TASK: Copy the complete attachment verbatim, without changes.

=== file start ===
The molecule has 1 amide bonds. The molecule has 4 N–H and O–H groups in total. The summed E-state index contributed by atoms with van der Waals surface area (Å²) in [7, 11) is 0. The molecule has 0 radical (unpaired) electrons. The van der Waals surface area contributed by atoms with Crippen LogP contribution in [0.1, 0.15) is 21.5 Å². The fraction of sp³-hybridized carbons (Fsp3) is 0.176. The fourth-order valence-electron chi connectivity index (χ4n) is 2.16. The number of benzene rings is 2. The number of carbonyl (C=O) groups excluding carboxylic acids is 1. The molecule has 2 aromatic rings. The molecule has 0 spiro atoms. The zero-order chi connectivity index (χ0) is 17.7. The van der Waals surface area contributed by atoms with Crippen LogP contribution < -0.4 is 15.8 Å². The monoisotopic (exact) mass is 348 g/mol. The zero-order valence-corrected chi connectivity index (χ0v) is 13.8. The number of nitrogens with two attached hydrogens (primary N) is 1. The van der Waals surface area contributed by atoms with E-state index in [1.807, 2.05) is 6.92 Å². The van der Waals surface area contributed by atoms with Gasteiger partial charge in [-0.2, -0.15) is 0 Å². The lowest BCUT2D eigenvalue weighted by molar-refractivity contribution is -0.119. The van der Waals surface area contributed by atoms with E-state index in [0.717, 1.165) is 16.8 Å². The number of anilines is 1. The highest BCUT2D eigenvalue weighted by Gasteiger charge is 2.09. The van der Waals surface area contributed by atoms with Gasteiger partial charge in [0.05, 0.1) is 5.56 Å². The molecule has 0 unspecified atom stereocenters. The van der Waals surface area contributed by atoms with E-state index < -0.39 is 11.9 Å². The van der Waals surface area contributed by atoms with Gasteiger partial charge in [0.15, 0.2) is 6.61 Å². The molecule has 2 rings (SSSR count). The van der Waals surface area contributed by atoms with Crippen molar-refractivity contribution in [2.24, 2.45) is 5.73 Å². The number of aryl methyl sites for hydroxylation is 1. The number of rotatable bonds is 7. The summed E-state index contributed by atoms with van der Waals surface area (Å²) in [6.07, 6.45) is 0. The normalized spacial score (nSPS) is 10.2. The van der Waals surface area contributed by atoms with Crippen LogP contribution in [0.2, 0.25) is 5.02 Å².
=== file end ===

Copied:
The molecule has 1 amide bonds. The molecule has 4 N–H and O–H groups in total. The summed E-state index contributed by atoms with van der Waals surface area (Å²) in [7, 11) is 0. The molecule has 0 radical (unpaired) electrons. The van der Waals surface area contributed by atoms with Crippen LogP contribution in [0.1, 0.15) is 21.5 Å². The fraction of sp³-hybridized carbons (Fsp3) is 0.176. The fourth-order valence-electron chi connectivity index (χ4n) is 2.16. The number of benzene rings is 2. The number of carbonyl (C=O) groups excluding carboxylic acids is 1. The molecule has 2 aromatic rings. The molecule has 0 spiro atoms. The zero-order chi connectivity index (χ0) is 17.7. The van der Waals surface area contributed by atoms with Crippen LogP contribution < -0.4 is 15.8 Å². The monoisotopic (exact) mass is 348 g/mol. The zero-order valence-corrected chi connectivity index (χ0v) is 13.8. The number of nitrogens with two attached hydrogens (primary N) is 1. The van der Waals surface area contributed by atoms with E-state index in [1.807, 2.05) is 6.92 Å². The van der Waals surface area contributed by atoms with Gasteiger partial charge in [-0.2, -0.15) is 0 Å². The lowest BCUT2D eigenvalue weighted by molar-refractivity contribution is -0.119. The van der Waals surface area contributed by atoms with E-state index in [0.717, 1.165) is 16.8 Å². The number of anilines is 1. The highest BCUT2D eigenvalue weighted by Gasteiger charge is 2.09. The van der Waals surface area contributed by atoms with Gasteiger partial charge in [0.05, 0.1) is 5.56 Å². The molecule has 0 unspecified atom stereocenters. The van der Waals surface area contributed by atoms with E-state index < -0.39 is 11.9 Å². The van der Waals surface area contributed by atoms with Gasteiger partial charge in [0.15, 0.2) is 6.61 Å². The molecule has 2 rings (SSSR count). The van der Waals surface area contributed by atoms with Crippen molar-refractivity contribution in [2.24, 2.45) is 5.73 Å². The number of aryl methyl sites for hydroxylation is 1. The number of rotatable bonds is 7. The summed E-state index contributed by atoms with van der Waals surface area (Å²) in [6.07, 6.45) is 0. The normalized spacial score (nSPS) is 10.2. The van der Waals surface area contributed by atoms with Crippen LogP contribution in [0.2, 0.25) is 5.02 Å².